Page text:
Curiosities of Ball Games
Ball playing was popular among the Romans, and they often spent their morning exercises playing games on the fields (palaestra) or ball-courts (sphaerista). The Romans enjoyed a variety of ball games, including Handball (Expulsim Ludere), Trigon, Soccer, Field Hockey, Harpasta, Phaininda, Episkyros, and certainly Catch and other games that children might invent, like Dodge Ball. An additional game called Roman Ball is theorized to fill some gaps. see more (http://www.personal.psu.edu/users/w/x/wxk116/romeball.html)
|Romans Playing Ball
This fresco shows several young men playing at ball. It is from an
underground tomb in Rome, 1st century AD. The one wearing just the tunic may be throwing the ball but it is difficult to judge for sure. They are barefoot like athletes, but which ball game this picture actually represents is not certain, except that it does not appear to be Trigon.
This marble relief from the National Museum of Archeology in Athens shows a Greek athlete balancing a ball on his thigh, supposedly demonstrating a training technique to the boy. The ball is clearly a folis, an inflated ball. The Greeks surely played a form of soccer, since the game was popular in the streets of Rome, but the Greeks left us no descriptions. The boy may possibly be bouncing another ball, or
carrying it or a cloth.
The Greek game "episkyros", relatively little of which has been handed down, was much livelier, as was the Roman game "Harpastum". The latter was played with a smaller ball with two teams contesting the game on a rectangular field marked by boundary lines and a centre-line. The object was to get the ball over the opponents' boundary lines. The ball was passed between players and trickery was the order of the day. Each team member had his own specific tactical assignment and the spectators took a vociferous interest in the proceedings and the score. The role of the feet in this game was so small as scarcely to be of consequence. This game remained popular for 700 or 800 years, but, although the Romans took it to England with them, it is doubtful whether it can be considered as a forerunner of contemporary football. see more (http://www.fifa.com/fifa/history_E.html)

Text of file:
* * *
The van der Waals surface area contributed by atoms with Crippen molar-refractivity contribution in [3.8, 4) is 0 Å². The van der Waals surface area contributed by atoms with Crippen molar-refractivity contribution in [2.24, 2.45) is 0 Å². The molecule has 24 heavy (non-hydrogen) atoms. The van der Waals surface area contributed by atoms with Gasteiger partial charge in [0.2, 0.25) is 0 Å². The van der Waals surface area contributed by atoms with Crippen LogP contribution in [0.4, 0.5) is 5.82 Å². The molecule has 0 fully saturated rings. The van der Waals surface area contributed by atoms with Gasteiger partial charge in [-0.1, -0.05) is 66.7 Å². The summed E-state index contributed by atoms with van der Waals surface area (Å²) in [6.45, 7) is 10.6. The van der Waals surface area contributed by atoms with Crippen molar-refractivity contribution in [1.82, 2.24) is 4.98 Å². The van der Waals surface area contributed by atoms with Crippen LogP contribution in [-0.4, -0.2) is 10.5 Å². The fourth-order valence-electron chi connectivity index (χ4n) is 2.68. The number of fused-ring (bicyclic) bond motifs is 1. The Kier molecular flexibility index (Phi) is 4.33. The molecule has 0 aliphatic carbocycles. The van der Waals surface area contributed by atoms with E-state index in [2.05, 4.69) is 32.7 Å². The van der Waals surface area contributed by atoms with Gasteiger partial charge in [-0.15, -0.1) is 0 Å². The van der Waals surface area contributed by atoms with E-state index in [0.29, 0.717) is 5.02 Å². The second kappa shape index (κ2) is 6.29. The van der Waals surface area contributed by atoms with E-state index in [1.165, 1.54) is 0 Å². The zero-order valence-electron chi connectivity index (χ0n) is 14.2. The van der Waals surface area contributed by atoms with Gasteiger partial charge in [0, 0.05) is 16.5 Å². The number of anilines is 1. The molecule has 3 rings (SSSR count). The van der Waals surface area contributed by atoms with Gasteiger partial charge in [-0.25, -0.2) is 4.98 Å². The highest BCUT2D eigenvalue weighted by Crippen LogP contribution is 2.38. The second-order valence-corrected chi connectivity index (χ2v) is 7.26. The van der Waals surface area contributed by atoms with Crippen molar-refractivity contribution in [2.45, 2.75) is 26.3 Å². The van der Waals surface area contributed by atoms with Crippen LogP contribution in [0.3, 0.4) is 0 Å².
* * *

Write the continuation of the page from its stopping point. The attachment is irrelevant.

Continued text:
Some researchers believe that the ball game was invented in Teotihuacan and from there it spread to other villages in Mesoamerica. Chichén Itzá's Ball Court is the largest in Mexico and one of the most beautiful. see more (http://www.internet-at-work.com/hos_mcgrane/chichen/eg_chichen_ballcourt1b.html#)
|The Ball Court built 900-1100 A.D. Maya Toltec Architectural Style|
|Illustration of Maya ball game, the goal of which was to propel a rubber ball through the stone ring without the use of hands.|
Ball Courts were part of almost every Mayan city. The courts were designed very much like today's soccer fields. Raised stone hoops were placed at each end. The Mayans would play a game very much like a cross between soccer and basketball. A hard rubber ball (the Mayans had rubber in this era) was played with. The teams were supposed to keep the ball in play using everything but their hands, and score by putting the ball through the hoop. The Chichen Itza Ball Court measures 272 by 199 feet, about the dimensions of a football field. After the invasion of the Toltecs, the Ball Court took on a more somber note, with the losing team often being sacrificed. Chichen Itza must have been home to the finest athletes due to the size of their court. The size of it often indicates that many important games were played at Chichen Itza. see more (http://campus.northpark.edu/history/WebChron/Americas/ChichenItza.html)